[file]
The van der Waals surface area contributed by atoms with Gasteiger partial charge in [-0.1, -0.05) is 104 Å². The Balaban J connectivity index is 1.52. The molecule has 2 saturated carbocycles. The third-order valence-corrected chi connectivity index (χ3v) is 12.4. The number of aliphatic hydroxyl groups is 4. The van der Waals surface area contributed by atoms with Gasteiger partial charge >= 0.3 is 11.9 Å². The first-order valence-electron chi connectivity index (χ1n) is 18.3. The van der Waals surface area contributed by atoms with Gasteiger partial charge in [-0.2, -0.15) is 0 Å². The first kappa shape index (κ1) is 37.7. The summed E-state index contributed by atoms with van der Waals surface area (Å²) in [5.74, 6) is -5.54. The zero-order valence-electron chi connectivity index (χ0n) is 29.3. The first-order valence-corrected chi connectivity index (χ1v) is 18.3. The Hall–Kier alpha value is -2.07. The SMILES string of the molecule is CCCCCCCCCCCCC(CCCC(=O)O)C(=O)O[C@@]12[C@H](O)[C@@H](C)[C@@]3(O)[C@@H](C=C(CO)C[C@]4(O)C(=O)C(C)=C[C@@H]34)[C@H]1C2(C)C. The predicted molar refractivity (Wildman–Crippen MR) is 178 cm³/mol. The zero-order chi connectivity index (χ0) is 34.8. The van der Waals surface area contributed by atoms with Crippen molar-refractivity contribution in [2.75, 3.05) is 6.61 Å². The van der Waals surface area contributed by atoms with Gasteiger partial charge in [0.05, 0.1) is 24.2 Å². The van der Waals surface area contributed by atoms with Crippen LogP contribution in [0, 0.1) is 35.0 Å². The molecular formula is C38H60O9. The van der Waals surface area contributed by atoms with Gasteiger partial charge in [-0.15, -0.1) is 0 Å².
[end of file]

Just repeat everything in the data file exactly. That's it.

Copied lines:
The van der Waals surface area contributed by atoms with Gasteiger partial charge in [-0.1, -0.05) is 104 Å². The Balaban J connectivity index is 1.52. The molecule has 2 saturated carbocycles. The third-order valence-corrected chi connectivity index (χ3v) is 12.4. The number of aliphatic hydroxyl groups is 4. The van der Waals surface area contributed by atoms with Gasteiger partial charge >= 0.3 is 11.9 Å². The first-order valence-electron chi connectivity index (χ1n) is 18.3. The van der Waals surface area contributed by atoms with Gasteiger partial charge in [-0.2, -0.15) is 0 Å². The first kappa shape index (κ1) is 37.7. The summed E-state index contributed by atoms with van der Waals surface area (Å²) in [5.74, 6) is -5.54. The zero-order valence-electron chi connectivity index (χ0n) is 29.3. The first-order valence-corrected chi connectivity index (χ1v) is 18.3. The Hall–Kier alpha value is -2.07. The SMILES string of the molecule is CCCCCCCCCCCCC(CCCC(=O)O)C(=O)O[C@@]12[C@H](O)[C@@H](C)[C@@]3(O)[C@@H](C=C(CO)C[C@]4(O)C(=O)C(C)=C[C@@H]34)[C@H]1C2(C)C. The predicted molar refractivity (Wildman–Crippen MR) is 178 cm³/mol. The zero-order chi connectivity index (χ0) is 34.8. The van der Waals surface area contributed by atoms with Crippen molar-refractivity contribution in [2.75, 3.05) is 6.61 Å². The van der Waals surface area contributed by atoms with Gasteiger partial charge in [0.05, 0.1) is 24.2 Å². The van der Waals surface area contributed by atoms with Crippen LogP contribution in [0, 0.1) is 35.0 Å². The molecular formula is C38H60O9. The van der Waals surface area contributed by atoms with Gasteiger partial charge in [-0.15, -0.1) is 0 Å².